for by taking on board cloth, leather, iron, lumber, brick, &c. their
clothing, shoes, iron and wood work of a brick house might be made on
board. And would employ the various mechanics connected with those arts,
would tend to relieve the monotony of the ocean, and PRACTICALLY
_illustrate the benefits and many advantages_ of a true
_association_ of interests.
The agricultural implements of the most approved method, together with the
choicest varieties of young fruit trees and garden seeds, should be
provided. Instead of the usual ballast for the vessel, brick and lime, if
necessary, could be taken for that purpose, which might be used by the
company or disposed of to great advantage at San Francisco. The vessel
might be profitably employed in transporting passengers to and from the
Isthmus, with great profit to the company, of which the officers and
ship's company should be members. A _skillful surgeon_ should belong
to the association. Every member of the company should contribute all the
useful books he could, as a library on ship-board would be a constant
source of amusement and instruction.
Persons about embarking on so long a voyage should be very particular and
have their provisions carefully put up. The United States service rations
will be found to be very economical. The following is the weekly allowance
Sunday 14 oz. bread, 11/4 lb. beef, 1/2 lb. flour.
Monday 14 oz. bread, 1 lb. pork, 1/2 pint beans.
Tuesday 14 oz. bread, 2 oz. cheese, 1 lb. beef.
Wednesday 14 oz. bread, 1 lb. pork, 1/2 pint of rice.
Thursday 14 oz. bread, 11/4 lbs. beef, 1/2 lb. flour.
Friday 14 oz. bread, 4 oz. cheese, 2 oz. butter, 1/2 pint rice, 1/2
pint molasses, 1/2 pint vinegar.
Saturday 14 oz, bread, 1 lb. pork, 1/2 pint beans, 1/2 lb. raisins.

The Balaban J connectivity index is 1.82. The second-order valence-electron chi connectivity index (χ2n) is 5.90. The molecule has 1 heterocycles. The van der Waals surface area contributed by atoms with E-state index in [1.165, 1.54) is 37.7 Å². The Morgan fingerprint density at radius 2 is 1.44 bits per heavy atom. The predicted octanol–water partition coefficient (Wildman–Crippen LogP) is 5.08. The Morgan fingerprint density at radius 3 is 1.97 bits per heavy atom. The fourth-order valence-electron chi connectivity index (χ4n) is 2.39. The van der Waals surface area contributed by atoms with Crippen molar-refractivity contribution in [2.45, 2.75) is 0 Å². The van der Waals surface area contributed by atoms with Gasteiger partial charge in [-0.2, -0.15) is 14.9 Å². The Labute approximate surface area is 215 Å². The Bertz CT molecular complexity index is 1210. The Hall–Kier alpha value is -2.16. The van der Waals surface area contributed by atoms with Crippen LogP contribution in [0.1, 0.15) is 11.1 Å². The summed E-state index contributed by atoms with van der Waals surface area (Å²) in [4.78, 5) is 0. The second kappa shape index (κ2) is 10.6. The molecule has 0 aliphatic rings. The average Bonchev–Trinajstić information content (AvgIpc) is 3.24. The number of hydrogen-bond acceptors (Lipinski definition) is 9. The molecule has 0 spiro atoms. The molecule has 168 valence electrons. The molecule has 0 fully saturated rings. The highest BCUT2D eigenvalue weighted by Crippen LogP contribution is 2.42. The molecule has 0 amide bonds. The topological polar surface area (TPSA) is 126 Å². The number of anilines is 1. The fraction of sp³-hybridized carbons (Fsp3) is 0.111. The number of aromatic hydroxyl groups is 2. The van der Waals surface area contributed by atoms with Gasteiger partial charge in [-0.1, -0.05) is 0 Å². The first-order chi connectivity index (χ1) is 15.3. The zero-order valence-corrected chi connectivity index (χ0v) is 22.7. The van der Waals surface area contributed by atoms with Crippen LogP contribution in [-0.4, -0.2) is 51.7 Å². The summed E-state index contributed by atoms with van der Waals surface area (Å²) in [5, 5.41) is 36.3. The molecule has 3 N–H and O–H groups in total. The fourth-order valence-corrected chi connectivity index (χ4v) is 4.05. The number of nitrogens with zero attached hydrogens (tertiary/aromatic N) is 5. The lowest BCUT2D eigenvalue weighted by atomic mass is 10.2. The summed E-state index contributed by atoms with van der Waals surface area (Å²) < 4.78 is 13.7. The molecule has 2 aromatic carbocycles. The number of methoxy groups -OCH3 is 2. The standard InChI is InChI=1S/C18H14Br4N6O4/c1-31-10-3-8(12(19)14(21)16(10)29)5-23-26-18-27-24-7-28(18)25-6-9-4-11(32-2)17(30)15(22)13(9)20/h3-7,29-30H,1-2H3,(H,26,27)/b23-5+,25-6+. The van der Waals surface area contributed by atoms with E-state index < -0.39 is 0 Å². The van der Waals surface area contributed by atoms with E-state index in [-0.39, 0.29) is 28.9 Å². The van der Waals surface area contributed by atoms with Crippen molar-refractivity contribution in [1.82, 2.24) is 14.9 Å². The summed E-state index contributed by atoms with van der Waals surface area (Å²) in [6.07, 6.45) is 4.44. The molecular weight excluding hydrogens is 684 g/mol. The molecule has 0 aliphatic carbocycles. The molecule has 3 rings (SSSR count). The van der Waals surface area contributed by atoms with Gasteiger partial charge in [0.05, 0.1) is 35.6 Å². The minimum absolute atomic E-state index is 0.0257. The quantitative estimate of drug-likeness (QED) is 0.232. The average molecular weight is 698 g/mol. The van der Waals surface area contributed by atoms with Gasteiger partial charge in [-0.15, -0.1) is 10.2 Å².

The spirit ration is omitted.
This is sufficient for the hardest-working seaman. The flour should be
kiln dried; any baker can do it. It is only necessary to evaporate all the
moisture, and pack it in air-tight casks. Pine-apple cheese is the best
and should be put up in water-tight boxes, saturated in alcohol. Sour
crout, pickles, &c. are excellent anti-scorbutics, and should be eaten
freely. Be careful and lay in a good store of "salt water soap."
N. B. The flour should be packed in casks that have contained distilled
A vessel bound for California by the way of Cape Horn by touching at Rio
Janeiro, Brazil and Callao, in Peru, would divide the voyage into three
periods, increasing its interest without much addition to its length of
time. Rio Janeiro has one of the most magnificent harbors on the globe,
far surpassing in natural grandeur the bay of Naples. The approach to the
stupendous mountain coast is inexpressibly grand. The entrance to the
capacious roadstead is through a narrow strait of great depth of water
unobstructed by rock or shoal, flanked on the North by the huge fortress
of Santa Cruz; on the South the "Sugar Loaf" rock proudly rears its lofty
cone near one thousand feet above the surface of the deep. The entire bay
is nearly surrounded by numerous mountain peaks of every conceivable form.
Leaving Rio we prepare to encounter the terrors of the "Horn," having
overcome its Westerly gales and "head-beat seas" debouching on the vast
Pacific, we career onward before the "trades" to Callao, the port of Lima
and capital of the Peruvian Republic. Here the refreshments peculiar to
the Tropics are plenty and of excellent quality. We ride at anchor over
the ancient City of Callao, (destroyed and sunk by an earthquake 1746,) in
sight of the lofty Andes, the mighty cones of Pichnia and Cotopaxi blazing
their volcanic fires far above the region of eternal snow, their ice-
frosted summits glittering in the sun, forming a dazzling contrast with
the clear deep azure of the tropical skies.
Waving adieu to Callao, our canvas spread to woo the "trades," we sweep
onward to Alta-California, and entering the "Golden Gate" of the
Cornucopia of the Pacific, drop our anchor in the bay of San Francisco.